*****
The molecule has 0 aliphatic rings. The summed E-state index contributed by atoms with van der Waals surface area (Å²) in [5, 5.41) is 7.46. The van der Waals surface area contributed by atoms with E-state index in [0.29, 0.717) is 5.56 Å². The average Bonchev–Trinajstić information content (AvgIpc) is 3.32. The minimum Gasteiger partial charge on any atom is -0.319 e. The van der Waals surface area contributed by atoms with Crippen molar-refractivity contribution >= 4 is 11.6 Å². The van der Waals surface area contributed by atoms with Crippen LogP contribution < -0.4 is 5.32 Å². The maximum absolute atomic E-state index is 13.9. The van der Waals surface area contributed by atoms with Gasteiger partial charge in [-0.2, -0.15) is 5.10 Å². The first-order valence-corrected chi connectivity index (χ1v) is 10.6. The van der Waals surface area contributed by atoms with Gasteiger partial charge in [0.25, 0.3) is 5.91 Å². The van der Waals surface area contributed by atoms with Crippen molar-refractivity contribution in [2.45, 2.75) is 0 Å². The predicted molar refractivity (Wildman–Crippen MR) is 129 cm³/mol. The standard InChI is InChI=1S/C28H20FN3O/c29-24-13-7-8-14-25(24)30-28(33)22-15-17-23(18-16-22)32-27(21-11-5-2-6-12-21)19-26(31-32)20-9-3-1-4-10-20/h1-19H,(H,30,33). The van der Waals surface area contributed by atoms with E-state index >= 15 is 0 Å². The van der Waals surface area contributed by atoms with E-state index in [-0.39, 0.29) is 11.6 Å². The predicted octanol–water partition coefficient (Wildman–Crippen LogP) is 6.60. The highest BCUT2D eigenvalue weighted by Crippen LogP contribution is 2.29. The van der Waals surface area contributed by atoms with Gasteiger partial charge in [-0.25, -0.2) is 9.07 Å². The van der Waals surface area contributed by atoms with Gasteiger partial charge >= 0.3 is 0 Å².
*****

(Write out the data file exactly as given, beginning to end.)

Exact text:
The molecule has 0 aliphatic rings. The summed E-state index contributed by atoms with van der Waals surface area (Å²) in [5, 5.41) is 7.46. The van der Waals surface area contributed by atoms with E-state index in [0.29, 0.717) is 5.56 Å². The average Bonchev–Trinajstić information content (AvgIpc) is 3.32. The minimum Gasteiger partial charge on any atom is -0.319 e. The van der Waals surface area contributed by atoms with Crippen molar-refractivity contribution >= 4 is 11.6 Å². The van der Waals surface area contributed by atoms with Crippen LogP contribution < -0.4 is 5.32 Å². The maximum absolute atomic E-state index is 13.9. The van der Waals surface area contributed by atoms with Gasteiger partial charge in [-0.2, -0.15) is 5.10 Å². The first-order valence-corrected chi connectivity index (χ1v) is 10.6. The van der Waals surface area contributed by atoms with Gasteiger partial charge in [0.25, 0.3) is 5.91 Å². The van der Waals surface area contributed by atoms with Crippen molar-refractivity contribution in [2.45, 2.75) is 0 Å². The predicted molar refractivity (Wildman–Crippen MR) is 129 cm³/mol. The standard InChI is InChI=1S/C28H20FN3O/c29-24-13-7-8-14-25(24)30-28(33)22-15-17-23(18-16-22)32-27(21-11-5-2-6-12-21)19-26(31-32)20-9-3-1-4-10-20/h1-19H,(H,30,33). The van der Waals surface area contributed by atoms with E-state index >= 15 is 0 Å². The van der Waals surface area contributed by atoms with E-state index in [-0.39, 0.29) is 11.6 Å². The predicted octanol–water partition coefficient (Wildman–Crippen LogP) is 6.60. The highest BCUT2D eigenvalue weighted by Crippen LogP contribution is 2.29. The van der Waals surface area contributed by atoms with Gasteiger partial charge in [-0.25, -0.2) is 9.07 Å². The van der Waals surface area contributed by atoms with Gasteiger partial charge >= 0.3 is 0 Å².